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Publish Date: 25 November 2020
The World Meteorological Organization has welcomed the successful launch of the Copernicus Sentinel-6 Michael Freilich ocean-monitoring satellite . Its high-precision measurements of Earth’s oceans from space will provide crucial information about sea level rise and critical inputs for weather forecasting.
Publish Date: 24 November 2020
A landmark Data Conference convened by the World Meteorological Organization (WMO) has set the scene for a comprehensive modernization of the roles, rules and requirements for the international exchange of observations and other data which measure the pulse of the planet.
Natural hazards are severe and extreme weather and climate events that occur in all parts of the world, although some regions are more vulnerable to certain hazards than others. Natural hazards become disasters when people’s lives and livelihoods are destroyed.
Water stress, water-related hazards and water quality pose increasing challenges to modern society. And yet, the capacity to monitor and manage this vital resource is fragmented and inadequate. Billions of people around the world also feel the impact of climate change through water.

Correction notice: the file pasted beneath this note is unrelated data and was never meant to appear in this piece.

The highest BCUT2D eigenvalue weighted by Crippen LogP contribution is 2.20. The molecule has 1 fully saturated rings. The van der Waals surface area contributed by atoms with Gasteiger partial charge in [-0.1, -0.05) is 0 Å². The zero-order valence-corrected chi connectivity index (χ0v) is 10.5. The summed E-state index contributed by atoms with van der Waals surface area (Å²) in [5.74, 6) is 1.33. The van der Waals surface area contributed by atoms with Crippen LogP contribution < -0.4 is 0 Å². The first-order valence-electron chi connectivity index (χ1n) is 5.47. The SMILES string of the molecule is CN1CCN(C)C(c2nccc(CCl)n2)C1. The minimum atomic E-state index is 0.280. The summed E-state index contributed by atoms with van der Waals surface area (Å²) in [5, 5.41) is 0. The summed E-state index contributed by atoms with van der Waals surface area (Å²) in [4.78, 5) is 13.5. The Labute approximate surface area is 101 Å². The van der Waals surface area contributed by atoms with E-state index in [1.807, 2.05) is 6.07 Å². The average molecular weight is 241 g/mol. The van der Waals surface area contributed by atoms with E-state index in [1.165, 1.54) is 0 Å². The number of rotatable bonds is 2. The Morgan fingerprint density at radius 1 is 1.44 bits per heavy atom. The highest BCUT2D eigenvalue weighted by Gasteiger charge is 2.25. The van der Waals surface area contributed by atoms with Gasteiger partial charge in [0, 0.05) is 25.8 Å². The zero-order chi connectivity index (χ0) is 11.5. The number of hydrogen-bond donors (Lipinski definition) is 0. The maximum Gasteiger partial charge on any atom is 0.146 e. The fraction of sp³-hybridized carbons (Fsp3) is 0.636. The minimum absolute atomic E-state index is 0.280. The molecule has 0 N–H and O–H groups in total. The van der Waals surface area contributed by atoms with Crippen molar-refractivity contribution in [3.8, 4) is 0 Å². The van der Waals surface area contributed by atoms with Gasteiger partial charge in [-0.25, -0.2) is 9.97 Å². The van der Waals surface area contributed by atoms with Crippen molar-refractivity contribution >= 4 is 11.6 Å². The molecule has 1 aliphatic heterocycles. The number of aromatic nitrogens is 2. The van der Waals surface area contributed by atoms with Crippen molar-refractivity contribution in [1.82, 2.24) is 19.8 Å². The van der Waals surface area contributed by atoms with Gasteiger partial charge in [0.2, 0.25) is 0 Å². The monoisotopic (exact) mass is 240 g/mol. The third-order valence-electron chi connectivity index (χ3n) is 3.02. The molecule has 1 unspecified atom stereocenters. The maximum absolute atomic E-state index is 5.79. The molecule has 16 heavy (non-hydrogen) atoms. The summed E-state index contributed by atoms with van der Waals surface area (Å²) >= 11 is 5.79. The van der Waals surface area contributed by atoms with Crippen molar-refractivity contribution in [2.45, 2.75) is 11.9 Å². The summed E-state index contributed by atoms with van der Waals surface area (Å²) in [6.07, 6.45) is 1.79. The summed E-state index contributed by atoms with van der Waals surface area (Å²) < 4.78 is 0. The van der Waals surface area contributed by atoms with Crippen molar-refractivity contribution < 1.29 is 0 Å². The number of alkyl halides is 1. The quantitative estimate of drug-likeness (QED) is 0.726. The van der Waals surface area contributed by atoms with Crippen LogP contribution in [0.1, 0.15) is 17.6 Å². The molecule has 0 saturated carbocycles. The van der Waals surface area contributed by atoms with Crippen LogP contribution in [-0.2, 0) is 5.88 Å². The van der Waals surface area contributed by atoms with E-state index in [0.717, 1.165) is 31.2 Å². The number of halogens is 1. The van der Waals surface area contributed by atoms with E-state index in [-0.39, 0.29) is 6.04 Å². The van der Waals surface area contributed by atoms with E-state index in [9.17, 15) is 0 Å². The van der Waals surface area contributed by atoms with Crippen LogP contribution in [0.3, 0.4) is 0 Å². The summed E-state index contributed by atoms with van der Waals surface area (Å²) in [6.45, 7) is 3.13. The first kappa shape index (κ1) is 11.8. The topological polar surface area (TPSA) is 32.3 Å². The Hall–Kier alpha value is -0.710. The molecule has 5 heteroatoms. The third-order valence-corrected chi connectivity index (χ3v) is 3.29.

Publish Date: 27 October 2020
The International Air Transport Association (IATA) and World Meteorological Organization have signed an agreement to increase and improve the automated reporting of meteorological data by commercial aircraft.
Publish Date: 23 October 2020
The South Asia Flash Flood Guidance System (South Asia FFGS) has been officially launched, ushering in the prospect of improved early warnings for a major natural hazard in one of the world’s most populated regions.
Coordinating the activities of Members related to the space-based observing system component of the WMO Integrated Global Observing System to ensure sustained and interoperable satellite observations and to promote their applications.
Start date1 June 2003
Bulletin nº Vol 63 (2) - 2014
Publish Date: 3 November 2014
Cities – particularly megacities – are becoming focal points for climate change impacts. Rapid urbanization, accelerating demand for housing, resource supplies and social and health services, place pressure on already stretched physical, social and regulatory infrastructure, heightening risks and vulnerability. In South America, internal migration flows – as well as immigration – are mostly to cities.